Coaches use many metrics to analyze swimming performance, both for competitive swimming and for training to become a faster swimmer. Most common among the metrics—besides time—are swim velocity, stroke count, stroke rate, and stroke length.
There have been numerous studies measuring force development of the swimmer’s body using tethered swims, where the swimmer is strapped onto a wire or line that is connected to a strain gauge on land that measures the force the swimmer produces while swimming. Santos et al.1 showed that asymmetries between propulsive forces generated by each side of the body can be detected using tethered swim measurements, but being able to measure the propulsive force and its proportion of total force development in each individual stroke is relatively new—and provides another way to measure and analyze a swimmer’s performance, as well as monitor training progression.
Force data provides another objective way to look at swimming technique, specifically efficiency—if a swimmer can learn to swim faster, but still use less force in each stroke, then their efficiency of moving through the water has improved.
Moreover, measuring force for tethered swims is not necessarily convenient or easy to do during everyday practice, but a smart new sport technology that every coach can use is capable of adding further insight into swimmers’ potential for improvement. Force measurements are another piece of the swimming technique puzzle, and it is a new and exciting piece to dive into: being able to optimize training both in the water and on land.Force measurements are another piece of the swimming technique puzzle, and it is a new & exciting piece to dive into: being able to optimize training in the water & on land. Click To Tweet
Does Strength on Land Automatically Convert to More Force in the Water and to Faster Swimming?
As a collegiate swimmer at the University of Cincinnati, I often wondered why some of my teammates could outperform me during dryland and strength training, yet I would swim faster than them. Since we were all Division 1 swimmers swimming at a high level, one could argue that all of us should have good technique and swim with similar, relatively low, resistance. What, then, was the differentiating factor?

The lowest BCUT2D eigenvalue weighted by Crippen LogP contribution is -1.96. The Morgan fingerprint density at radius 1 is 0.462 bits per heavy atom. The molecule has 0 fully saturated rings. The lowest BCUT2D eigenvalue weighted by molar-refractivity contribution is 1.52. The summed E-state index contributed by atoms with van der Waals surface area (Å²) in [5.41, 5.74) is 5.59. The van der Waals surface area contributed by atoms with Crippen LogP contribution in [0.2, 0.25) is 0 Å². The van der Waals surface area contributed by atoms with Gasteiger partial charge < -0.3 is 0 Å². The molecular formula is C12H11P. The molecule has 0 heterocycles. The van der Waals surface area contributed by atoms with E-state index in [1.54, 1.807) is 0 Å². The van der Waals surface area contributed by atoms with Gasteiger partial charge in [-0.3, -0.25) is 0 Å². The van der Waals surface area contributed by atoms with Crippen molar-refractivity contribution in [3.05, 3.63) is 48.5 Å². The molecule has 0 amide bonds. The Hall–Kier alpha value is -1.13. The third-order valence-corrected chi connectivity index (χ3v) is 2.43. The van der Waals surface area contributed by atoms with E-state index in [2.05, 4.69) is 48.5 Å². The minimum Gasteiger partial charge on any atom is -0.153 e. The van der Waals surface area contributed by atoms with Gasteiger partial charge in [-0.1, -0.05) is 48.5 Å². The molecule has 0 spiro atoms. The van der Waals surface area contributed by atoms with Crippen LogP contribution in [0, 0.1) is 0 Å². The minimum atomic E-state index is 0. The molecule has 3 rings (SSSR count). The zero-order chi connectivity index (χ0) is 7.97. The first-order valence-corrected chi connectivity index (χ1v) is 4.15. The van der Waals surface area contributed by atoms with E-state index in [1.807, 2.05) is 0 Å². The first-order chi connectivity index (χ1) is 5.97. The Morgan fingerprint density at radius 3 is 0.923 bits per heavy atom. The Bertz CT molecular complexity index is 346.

Many years later, as a coach, I have seen several swimmers who are strong on land but not able to use that strength properly in the water. My background in research and analytics—coupled with my curiosity—led me to want to find out if force development on land corresponds to force development in the water. Being able to measure force development on land, and in the water for each arm stroke, offers the possibility of finding asymmetries between the right and left arm, and provides the ability to tailor and monitor a training plan to improve both force development and symmetry of the stroke technique.
Force Development in the Water—Does It Matter?
Force exerted by a moving object equals its mass times its acceleration; in swimming, however, this equation becomes a little bit more complex. Water density, resistance, and drag are among the factors that need to be considered when calculating force in the water. However, if these factors remain constant between swims, then increasing force should result in an increase in swim velocity.
High-level swimmers all have low resistance in the water, meaning that focusing on improving force generation (while maintaining the same low resistance) will improve swimming velocity. For more inexperienced swimmers, lowering resistance—by improving body position in the water through improved technique—will allow them to increase swim velocity while maintaining the same level of force generation. Being able to measure force in swimming is beneficial to both highly skilled swimmers and less-experienced swimmers and is a great objective way to look at swimming technique.The ability to measure force in swimming is beneficial to both highly skilled swimmers and less-experienced swimmers and is a great objective way to look at swimming technique. Click To Tweet
Can We Compare Force Development in the Water and on Land in a Swimming-Specific Manner?
I set out to find the answer to this question, together with coach Jack Fabian (Ph.D.) at Keene State College in New Hampshire, as combined we have several years of experience working with sport tech and equipment that helps improve swim performance.
I have been working with stroke technique analysis for several years, and in the past two years with a novel piece of sport tech called SmartPaddle, created by the Finnish company Trainesense. The SmartPaddle measures force development in the water during regular free swimming (untethered) and provides insight into the stroke technique for each arm individually. Connecting the data with video analysis provides a powerful combination to get a larger picture of the swimmer’s stroke and where and why it falls apart at fatigue. Being able to address any asymmetries between right arm stroke and left arm stroke is especially powerful, as this is data that has not been this readily available to coaches until now.